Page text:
The Schauff uses a straight-through 1.5” head tube for maximum strength and stiffness, and everything else on the bike is built up to the same level. You even get downhill-sized 203mm rotors on your disc brakes.
This is a prototype bike from Cambridge-based The Light Blue, but given the admiring looks it was getting we’d be surprised if they didn’t put it into production.
It’s a Reynolds 725 frameset, and the dropouts are switchable so you can run derailleur gears or a hub gear. The prototype was wearing cable disc brakes, flared bars and a SRAM 2x10 transmission.
The Traveller is available as a full custom build from Koga. It’s a triple-butted 7005 aluminium frameset, and the show bike was built up with a Rohloff hub, belt drive and – of course – Magura HS33 rim brakes.
The Traveller has a 140kg weight limit for rider and gear, so you can load it right up for a big tour
The Amar is a new model for MTB Cycletech. They describe it as the “big brother of the Papalagi”, and that bike was already a pretty solid world tourer. It looks tough and ready for the big wide world, with a rough matt finish. The details, such as MTB Cyletech’s rather lovely seatpost collar, are well-considered.
It’s constructed from Reynolds 853 tubing and is available as a derailleur setup, as pictured, or with a Pinion geabox.
If your tour is to somewhere that doesn’t do roads, you’ll need something that’s capable of taking some big hits. Something like the Konzept, which has a big-clearance cromoly frame with room for mountain bike tyres.
The show bike was built with a mountain bike transmission and V-brakes, with travel adjusters to make them work with the STI lever/drop bar cockpit.
Still not rugged enough? Then what you need is the Velotraum Pilger, a Rohloff-equipped touring fatbike. You could go anywhere on this beast.
Rohloff now make a fat-bike-friendly wide version of the Speedhub for occasions just such as these. You get that, and a solid-looking rack to hang your gear from.
Even the world of dynohubs is embracing fat bikes these days.
Here's something cunning on the ever popular Van Nicholas Yukon - Rohloff Speedhub shifters mounted inboard on drop bars. How did they do that? Simple Van Nicholas designed and made a divisible bar specifically so you could get a Rohloff shifter on to a drop bar.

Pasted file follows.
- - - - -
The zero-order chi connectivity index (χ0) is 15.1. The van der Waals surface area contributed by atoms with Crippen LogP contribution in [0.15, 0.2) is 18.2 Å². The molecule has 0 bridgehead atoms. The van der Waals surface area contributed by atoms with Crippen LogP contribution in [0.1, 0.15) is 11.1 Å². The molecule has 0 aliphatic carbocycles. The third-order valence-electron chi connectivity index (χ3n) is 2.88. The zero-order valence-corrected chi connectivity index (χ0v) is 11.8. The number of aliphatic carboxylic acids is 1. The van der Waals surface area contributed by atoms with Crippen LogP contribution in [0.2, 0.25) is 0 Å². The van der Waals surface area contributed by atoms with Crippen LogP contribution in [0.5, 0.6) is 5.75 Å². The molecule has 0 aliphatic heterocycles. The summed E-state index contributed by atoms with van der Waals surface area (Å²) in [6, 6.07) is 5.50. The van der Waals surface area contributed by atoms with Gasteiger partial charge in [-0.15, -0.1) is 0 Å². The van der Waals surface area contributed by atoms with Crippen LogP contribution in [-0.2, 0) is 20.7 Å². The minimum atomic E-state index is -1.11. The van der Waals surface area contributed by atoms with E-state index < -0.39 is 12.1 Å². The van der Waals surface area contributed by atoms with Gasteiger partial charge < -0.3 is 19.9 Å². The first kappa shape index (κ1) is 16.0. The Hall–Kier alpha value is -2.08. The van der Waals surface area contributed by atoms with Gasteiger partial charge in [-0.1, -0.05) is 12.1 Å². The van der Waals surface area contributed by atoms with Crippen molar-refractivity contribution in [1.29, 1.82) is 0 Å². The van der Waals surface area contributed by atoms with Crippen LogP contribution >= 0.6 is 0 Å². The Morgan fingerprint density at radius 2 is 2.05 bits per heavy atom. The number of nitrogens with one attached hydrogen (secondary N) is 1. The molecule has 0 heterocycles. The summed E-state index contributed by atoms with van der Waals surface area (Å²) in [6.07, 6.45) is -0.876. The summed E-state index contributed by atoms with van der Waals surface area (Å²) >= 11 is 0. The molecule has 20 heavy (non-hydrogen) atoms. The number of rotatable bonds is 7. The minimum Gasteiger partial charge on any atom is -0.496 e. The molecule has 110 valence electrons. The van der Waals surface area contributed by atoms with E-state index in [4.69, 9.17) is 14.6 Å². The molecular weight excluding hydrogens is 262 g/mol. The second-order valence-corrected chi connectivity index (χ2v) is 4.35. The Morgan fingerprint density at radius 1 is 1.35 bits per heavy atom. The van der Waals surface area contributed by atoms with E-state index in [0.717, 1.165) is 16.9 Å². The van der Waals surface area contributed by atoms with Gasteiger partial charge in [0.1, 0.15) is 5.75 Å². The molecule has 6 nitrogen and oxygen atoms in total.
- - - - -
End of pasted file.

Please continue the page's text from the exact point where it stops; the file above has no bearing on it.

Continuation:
Van Nicholas are offering it as an aftermarket item too as a bar/stem combo - so even if you don't have a Van Nicholas you can have a Rohloff shifter on your drop bars without having to hang it off the end.
Want classy? This titanium pioneer, with full Brooks entourage, is classy alright. So much so that we heard that Brooks were in discussion with Van Nicholas to have a borrow of the bike and put it in their shop for people to paw.
It’s a lovely-looking thing, and the details, such as this aluminium and leather grip, are joyous.
Also classy, but decidedly less rugged, is this Lungo from Creme. It sort of looks like a touring bike, but we don’t reckon you’d get a full camping load on those spindly-but-pretty racks.
The sort-or-racing-green finish, gumwall tyres, chromed bits and hammered mudguards really do add up to a splendid-looking bike. We’re thinking Isle of Wight rather than Karakoram Higway though.
Shame about those levers though.
Dave is a founding father of road.cc, having previously worked on Cycling Plus and What Mountain Bike magazines back in the day. He also writes about e-bikes for our sister publication ebiketips. He's won three mountain bike bog snorkelling World Championships, and races at the back of the third cats.